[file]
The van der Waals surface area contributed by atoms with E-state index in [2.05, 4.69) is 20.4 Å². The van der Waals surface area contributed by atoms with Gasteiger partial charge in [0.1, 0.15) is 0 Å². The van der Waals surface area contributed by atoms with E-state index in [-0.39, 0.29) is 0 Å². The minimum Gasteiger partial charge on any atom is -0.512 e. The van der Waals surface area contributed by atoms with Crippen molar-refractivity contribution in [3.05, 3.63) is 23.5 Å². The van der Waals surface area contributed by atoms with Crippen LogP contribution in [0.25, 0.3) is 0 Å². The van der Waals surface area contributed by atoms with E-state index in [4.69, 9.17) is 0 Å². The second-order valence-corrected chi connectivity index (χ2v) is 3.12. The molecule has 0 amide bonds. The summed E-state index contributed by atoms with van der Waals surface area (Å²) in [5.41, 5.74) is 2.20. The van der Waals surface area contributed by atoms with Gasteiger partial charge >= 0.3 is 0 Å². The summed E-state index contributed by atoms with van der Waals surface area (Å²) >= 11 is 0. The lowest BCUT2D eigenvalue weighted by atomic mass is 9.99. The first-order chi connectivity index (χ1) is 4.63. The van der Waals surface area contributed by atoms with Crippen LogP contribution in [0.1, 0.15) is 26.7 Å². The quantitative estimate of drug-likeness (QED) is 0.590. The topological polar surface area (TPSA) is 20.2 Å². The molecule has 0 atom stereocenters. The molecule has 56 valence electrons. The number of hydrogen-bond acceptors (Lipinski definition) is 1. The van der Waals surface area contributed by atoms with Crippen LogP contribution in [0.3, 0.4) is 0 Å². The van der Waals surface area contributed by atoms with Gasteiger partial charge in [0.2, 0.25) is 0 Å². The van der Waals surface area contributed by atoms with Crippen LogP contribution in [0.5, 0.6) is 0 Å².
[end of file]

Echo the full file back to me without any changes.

The van der Waals surface area contributed by atoms with E-state index in [2.05, 4.69) is 20.4 Å². The van der Waals surface area contributed by atoms with Gasteiger partial charge in [0.1, 0.15) is 0 Å². The van der Waals surface area contributed by atoms with E-state index in [-0.39, 0.29) is 0 Å². The minimum Gasteiger partial charge on any atom is -0.512 e. The van der Waals surface area contributed by atoms with Crippen molar-refractivity contribution in [3.05, 3.63) is 23.5 Å². The van der Waals surface area contributed by atoms with Crippen LogP contribution in [0.25, 0.3) is 0 Å². The van der Waals surface area contributed by atoms with E-state index in [4.69, 9.17) is 0 Å². The second-order valence-corrected chi connectivity index (χ2v) is 3.12. The molecule has 0 amide bonds. The summed E-state index contributed by atoms with van der Waals surface area (Å²) in [5.41, 5.74) is 2.20. The van der Waals surface area contributed by atoms with Gasteiger partial charge >= 0.3 is 0 Å². The summed E-state index contributed by atoms with van der Waals surface area (Å²) >= 11 is 0. The lowest BCUT2D eigenvalue weighted by atomic mass is 9.99. The first-order chi connectivity index (χ1) is 4.63. The van der Waals surface area contributed by atoms with Crippen LogP contribution in [0.1, 0.15) is 26.7 Å². The quantitative estimate of drug-likeness (QED) is 0.590. The topological polar surface area (TPSA) is 20.2 Å². The molecule has 0 atom stereocenters. The molecule has 56 valence electrons. The number of hydrogen-bond acceptors (Lipinski definition) is 1. The van der Waals surface area contributed by atoms with Crippen LogP contribution in [0.3, 0.4) is 0 Å². The van der Waals surface area contributed by atoms with Gasteiger partial charge in [0.2, 0.25) is 0 Å². The van der Waals surface area contributed by atoms with Crippen LogP contribution in [0.5, 0.6) is 0 Å².